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dc.contributor.authorPhoenix, Kimberly
dc.date.accessioned2018-10-23T13:35:03Z
dc.date.available2018-10-23T13:35:03Z
dc.date.issued2018-08-30
dc.identifier.otherPhoenix_cornell_0058O_10372
dc.identifier.otherhttp://dissertations.umi.com/cornell:10372
dc.identifier.otherbibid: 10489794
dc.identifier.urihttps://hdl.handle.net/1813/59698
dc.description.abstractHalf scale forms have been used in education for years, but these forms have not been adopted by the fashion industry or the entertainment industry. Both of these industries have specific body figures that they work with: in fashion it is a fit model (intended to represent a range of bodies) and in theatre and film costuming it is an actor (therefore, a design intended for a specific, individual body). Creating custom half scale forms has not been possible due to the limitations in technology for capturing the 3D image of the individual. We now have the ability, with a hand-held scanner, to capture a 3D image of anyone, anywhere. In this study I worked with several professional experienced cutter/drapers to create patterns with the custom half scale forms and in one case, with a standard full-scale form at the same time. By documenting the process for each method through journals, photos and observation, a comparison was made between the time and material spent on each. A mixed methods approach was used to analyze the data collected from the study participants. At the end of the study we found a slight time savings when using the custom half scale forms, and we started to collect data on material use. The fit results from the final fitting muslins made from the patterns were mixed, and it became clear that the participants did not trust the custom half scale forms enough to create patterns that fit closely to the form. Based on results from the pilot test, in which inexperienced students fitted their patterns much more closely, we believe that with experience the use of these innovative forms will be able to, in many cases, eliminate the muslin fitting stage from the development of theatrical costumes entirely.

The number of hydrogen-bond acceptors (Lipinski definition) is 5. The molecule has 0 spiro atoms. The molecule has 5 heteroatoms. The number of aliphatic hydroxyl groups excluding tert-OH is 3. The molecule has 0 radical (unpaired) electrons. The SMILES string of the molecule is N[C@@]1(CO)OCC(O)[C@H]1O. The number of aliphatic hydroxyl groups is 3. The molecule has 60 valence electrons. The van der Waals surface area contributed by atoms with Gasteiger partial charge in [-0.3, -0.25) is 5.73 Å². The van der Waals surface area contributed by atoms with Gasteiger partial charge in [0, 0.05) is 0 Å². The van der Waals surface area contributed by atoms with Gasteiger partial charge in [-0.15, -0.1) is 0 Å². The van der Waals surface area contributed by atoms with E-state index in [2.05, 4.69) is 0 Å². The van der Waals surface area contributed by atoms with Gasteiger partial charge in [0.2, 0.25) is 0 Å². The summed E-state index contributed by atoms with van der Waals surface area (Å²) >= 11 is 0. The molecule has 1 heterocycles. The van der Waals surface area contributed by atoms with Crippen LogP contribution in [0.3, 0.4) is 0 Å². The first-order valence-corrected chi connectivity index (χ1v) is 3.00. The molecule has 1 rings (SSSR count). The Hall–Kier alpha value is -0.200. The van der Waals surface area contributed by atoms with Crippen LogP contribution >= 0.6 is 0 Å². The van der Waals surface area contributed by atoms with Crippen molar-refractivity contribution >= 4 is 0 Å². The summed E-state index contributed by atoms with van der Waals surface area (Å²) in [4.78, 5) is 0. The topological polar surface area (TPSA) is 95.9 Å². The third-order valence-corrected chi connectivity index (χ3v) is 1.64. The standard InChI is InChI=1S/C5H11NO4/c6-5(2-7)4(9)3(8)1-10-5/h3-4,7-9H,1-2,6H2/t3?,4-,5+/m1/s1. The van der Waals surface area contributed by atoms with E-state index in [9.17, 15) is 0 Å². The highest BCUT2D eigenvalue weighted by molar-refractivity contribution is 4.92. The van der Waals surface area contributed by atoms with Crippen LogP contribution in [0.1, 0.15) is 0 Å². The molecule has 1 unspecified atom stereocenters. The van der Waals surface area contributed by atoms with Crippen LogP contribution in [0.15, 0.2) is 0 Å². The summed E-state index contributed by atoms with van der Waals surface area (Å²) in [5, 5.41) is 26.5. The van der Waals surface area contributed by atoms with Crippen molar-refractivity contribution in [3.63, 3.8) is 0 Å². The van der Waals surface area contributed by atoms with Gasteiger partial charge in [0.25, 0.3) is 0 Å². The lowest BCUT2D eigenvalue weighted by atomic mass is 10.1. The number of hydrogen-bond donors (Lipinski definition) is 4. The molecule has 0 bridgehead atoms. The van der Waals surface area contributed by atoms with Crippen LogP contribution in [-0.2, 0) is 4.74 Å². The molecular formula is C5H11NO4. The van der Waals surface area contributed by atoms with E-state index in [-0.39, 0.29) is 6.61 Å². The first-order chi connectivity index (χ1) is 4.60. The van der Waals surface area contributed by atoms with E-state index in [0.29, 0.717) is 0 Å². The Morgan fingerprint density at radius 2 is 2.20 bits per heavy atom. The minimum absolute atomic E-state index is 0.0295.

dc.language.isoen_US
dc.subjectDraping
dc.subjectFit
dc.subjectHalf-scale dress-form
dc.subjectMobile Scanning
dc.subjectFashion
dc.subjecttheater
dc.subjectscaling
dc.subjectarchitecture
dc.titleCustom Half-Scale Dress Form as a Patterning Tool
dc.typedissertation or thesis
thesis.degree.disciplineFiber Science and Apparel Design
thesis.degree.grantorCornell University
thesis.degree.levelMaster of Arts
thesis.degree.nameM.A., Fiber Science and Apparel Design
dc.contributor.chairAshdown, Susan P.
dc.contributor.committeeMemberWarke, Val Kevin
dcterms.licensehttps://hdl.handle.net/1813/59810
dc.identifier.doihttps://doi.org/10.7298/X4SX6BFZ


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